Improving Australian care home medicine supply services: Evaluation of a quality improvement intervention

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Abstract

Aim:

The study aims to determine the impact of a quality improvement intervention on how accurately and suitably medicines are supplied to residents of residential aged-care facilities (RACFs).

Methods:

Between September 2012 and January 2013, pharmacy-supplied dose administration aids (DAAs) were audited at 45 Victorian RACFs (Australia). RACFs had previously received an intervention (education session/toolkit) and were involved in an earlier DAA audit. Recently supplied DAAs containing regular medicines were compared to prescriber-prepared medicine charts to identify, and classify risks of, inaccurate or unsuitable packing incidents.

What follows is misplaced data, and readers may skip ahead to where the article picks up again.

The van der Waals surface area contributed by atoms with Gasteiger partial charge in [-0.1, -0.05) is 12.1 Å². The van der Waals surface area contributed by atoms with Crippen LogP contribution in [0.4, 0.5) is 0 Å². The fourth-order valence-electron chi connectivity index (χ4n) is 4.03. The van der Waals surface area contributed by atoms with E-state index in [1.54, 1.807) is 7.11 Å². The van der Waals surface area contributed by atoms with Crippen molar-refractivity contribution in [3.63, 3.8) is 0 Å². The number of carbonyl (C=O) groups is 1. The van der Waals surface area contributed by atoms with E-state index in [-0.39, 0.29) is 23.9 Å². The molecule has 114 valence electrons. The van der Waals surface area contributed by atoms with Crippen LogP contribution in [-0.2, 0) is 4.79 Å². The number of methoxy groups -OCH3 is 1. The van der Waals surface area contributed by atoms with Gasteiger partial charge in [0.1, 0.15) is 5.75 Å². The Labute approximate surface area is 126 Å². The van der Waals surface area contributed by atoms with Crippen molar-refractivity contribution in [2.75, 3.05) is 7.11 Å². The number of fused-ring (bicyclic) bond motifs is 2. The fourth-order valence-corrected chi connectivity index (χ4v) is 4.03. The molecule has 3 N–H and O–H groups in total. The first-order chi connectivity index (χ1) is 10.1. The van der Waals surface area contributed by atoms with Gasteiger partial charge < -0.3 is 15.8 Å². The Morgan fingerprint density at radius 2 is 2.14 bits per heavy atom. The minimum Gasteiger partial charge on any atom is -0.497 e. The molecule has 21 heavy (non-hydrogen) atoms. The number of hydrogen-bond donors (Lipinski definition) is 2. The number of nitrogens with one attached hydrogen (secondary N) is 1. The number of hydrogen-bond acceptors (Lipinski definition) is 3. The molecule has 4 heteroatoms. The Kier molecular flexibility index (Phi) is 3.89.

Results:

Of 2389 DAAs audited for 983 residents, 770 incidents in 502 DAAs were identified. The overall DAA incident rate increased significantly from 11.5% pre-intervention to 21.0% post-intervention (P < 0.001). The proportion of DAAs affected by incidents classified as ‘insignificant’ or ‘minor’ risk increased post-intervention (P < 0.001).

Conclusions:

Further wide-scale evaluation of RACF medicine supply services is needed. Interventions that are effective in reducing DAA incidents should be explored.

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